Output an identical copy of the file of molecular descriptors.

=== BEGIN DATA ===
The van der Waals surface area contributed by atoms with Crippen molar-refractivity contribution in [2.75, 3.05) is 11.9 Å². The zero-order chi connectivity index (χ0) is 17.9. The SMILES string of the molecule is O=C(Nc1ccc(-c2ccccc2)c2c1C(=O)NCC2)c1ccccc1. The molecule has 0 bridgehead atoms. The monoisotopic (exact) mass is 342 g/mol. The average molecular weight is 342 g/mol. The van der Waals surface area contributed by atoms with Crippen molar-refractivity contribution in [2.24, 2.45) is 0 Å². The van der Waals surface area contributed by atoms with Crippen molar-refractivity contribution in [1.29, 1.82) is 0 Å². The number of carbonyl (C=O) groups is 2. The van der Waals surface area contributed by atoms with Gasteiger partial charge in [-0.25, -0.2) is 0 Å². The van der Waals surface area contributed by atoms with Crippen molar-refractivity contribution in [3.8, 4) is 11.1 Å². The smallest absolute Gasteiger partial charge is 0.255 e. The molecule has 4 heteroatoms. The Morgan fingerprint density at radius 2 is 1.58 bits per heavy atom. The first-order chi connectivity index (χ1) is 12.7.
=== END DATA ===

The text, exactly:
The van der Waals surface area contributed by atoms with Crippen molar-refractivity contribution in [2.75, 3.05) is 11.9 Å². The zero-order chi connectivity index (χ0) is 17.9. The SMILES string of the molecule is O=C(Nc1ccc(-c2ccccc2)c2c1C(=O)NCC2)c1ccccc1. The molecule has 0 bridgehead atoms. The monoisotopic (exact) mass is 342 g/mol. The average molecular weight is 342 g/mol. The van der Waals surface area contributed by atoms with Crippen molar-refractivity contribution in [2.24, 2.45) is 0 Å². The van der Waals surface area contributed by atoms with Crippen molar-refractivity contribution in [1.29, 1.82) is 0 Å². The number of carbonyl (C=O) groups is 2. The van der Waals surface area contributed by atoms with Gasteiger partial charge in [-0.25, -0.2) is 0 Å². The van der Waals surface area contributed by atoms with Crippen molar-refractivity contribution in [3.8, 4) is 11.1 Å². The smallest absolute Gasteiger partial charge is 0.255 e. The molecule has 4 heteroatoms. The Morgan fingerprint density at radius 2 is 1.58 bits per heavy atom. The first-order chi connectivity index (χ1) is 12.7.